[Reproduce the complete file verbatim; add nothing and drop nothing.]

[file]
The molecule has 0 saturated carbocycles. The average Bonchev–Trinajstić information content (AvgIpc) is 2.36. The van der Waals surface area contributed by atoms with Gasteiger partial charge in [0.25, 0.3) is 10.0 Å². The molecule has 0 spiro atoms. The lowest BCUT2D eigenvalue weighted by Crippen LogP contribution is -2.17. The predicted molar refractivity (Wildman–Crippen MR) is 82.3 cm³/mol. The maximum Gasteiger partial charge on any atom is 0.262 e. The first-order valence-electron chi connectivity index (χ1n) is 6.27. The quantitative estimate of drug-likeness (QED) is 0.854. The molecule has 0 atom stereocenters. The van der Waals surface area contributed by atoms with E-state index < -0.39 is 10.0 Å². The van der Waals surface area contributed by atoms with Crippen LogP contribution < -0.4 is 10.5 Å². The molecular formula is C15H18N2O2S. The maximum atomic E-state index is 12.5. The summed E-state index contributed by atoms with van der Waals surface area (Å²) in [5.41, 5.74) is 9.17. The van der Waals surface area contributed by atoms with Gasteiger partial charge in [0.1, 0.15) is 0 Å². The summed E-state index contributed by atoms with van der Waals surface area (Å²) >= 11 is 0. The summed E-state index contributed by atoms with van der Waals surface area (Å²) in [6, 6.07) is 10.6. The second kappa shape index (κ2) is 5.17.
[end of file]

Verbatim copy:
The molecule has 0 saturated carbocycles. The average Bonchev–Trinajstić information content (AvgIpc) is 2.36. The van der Waals surface area contributed by atoms with Gasteiger partial charge in [0.25, 0.3) is 10.0 Å². The molecule has 0 spiro atoms. The lowest BCUT2D eigenvalue weighted by Crippen LogP contribution is -2.17. The predicted molar refractivity (Wildman–Crippen MR) is 82.3 cm³/mol. The maximum Gasteiger partial charge on any atom is 0.262 e. The first-order valence-electron chi connectivity index (χ1n) is 6.27. The quantitative estimate of drug-likeness (QED) is 0.854. The molecule has 0 atom stereocenters. The van der Waals surface area contributed by atoms with E-state index < -0.39 is 10.0 Å². The van der Waals surface area contributed by atoms with Crippen LogP contribution < -0.4 is 10.5 Å². The molecular formula is C15H18N2O2S. The maximum atomic E-state index is 12.5. The summed E-state index contributed by atoms with van der Waals surface area (Å²) in [5.41, 5.74) is 9.17. The van der Waals surface area contributed by atoms with Gasteiger partial charge in [0.1, 0.15) is 0 Å². The summed E-state index contributed by atoms with van der Waals surface area (Å²) >= 11 is 0. The summed E-state index contributed by atoms with van der Waals surface area (Å²) in [6, 6.07) is 10.6. The second kappa shape index (κ2) is 5.17.